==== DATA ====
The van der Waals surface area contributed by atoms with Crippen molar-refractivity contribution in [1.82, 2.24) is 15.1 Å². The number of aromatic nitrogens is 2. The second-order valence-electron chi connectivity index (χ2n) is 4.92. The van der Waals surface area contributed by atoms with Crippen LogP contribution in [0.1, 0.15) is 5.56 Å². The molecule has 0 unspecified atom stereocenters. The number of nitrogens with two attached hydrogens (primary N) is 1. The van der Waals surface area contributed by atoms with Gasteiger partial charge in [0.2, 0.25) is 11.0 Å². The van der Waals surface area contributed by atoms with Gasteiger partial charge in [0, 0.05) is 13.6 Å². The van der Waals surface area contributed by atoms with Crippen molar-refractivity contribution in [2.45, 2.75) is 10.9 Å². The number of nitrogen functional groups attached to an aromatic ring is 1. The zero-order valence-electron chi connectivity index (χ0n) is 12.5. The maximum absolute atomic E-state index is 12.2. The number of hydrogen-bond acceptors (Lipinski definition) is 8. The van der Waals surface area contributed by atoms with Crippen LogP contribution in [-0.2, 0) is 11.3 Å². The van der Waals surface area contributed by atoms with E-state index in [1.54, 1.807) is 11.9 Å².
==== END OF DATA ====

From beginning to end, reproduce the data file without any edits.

The van der Waals surface area contributed by atoms with Crippen molar-refractivity contribution in [1.82, 2.24) is 15.1 Å². The number of aromatic nitrogens is 2. The second-order valence-electron chi connectivity index (χ2n) is 4.92. The van der Waals surface area contributed by atoms with Crippen LogP contribution in [0.1, 0.15) is 5.56 Å². The molecule has 0 unspecified atom stereocenters. The number of nitrogens with two attached hydrogens (primary N) is 1. The van der Waals surface area contributed by atoms with Gasteiger partial charge in [0.2, 0.25) is 11.0 Å². The van der Waals surface area contributed by atoms with Gasteiger partial charge in [0, 0.05) is 13.6 Å². The van der Waals surface area contributed by atoms with Crippen molar-refractivity contribution in [2.45, 2.75) is 10.9 Å². The number of nitrogen functional groups attached to an aromatic ring is 1. The zero-order valence-electron chi connectivity index (χ0n) is 12.5. The maximum absolute atomic E-state index is 12.2. The number of hydrogen-bond acceptors (Lipinski definition) is 8. The van der Waals surface area contributed by atoms with Crippen LogP contribution in [-0.2, 0) is 11.3 Å². The van der Waals surface area contributed by atoms with E-state index in [1.54, 1.807) is 11.9 Å².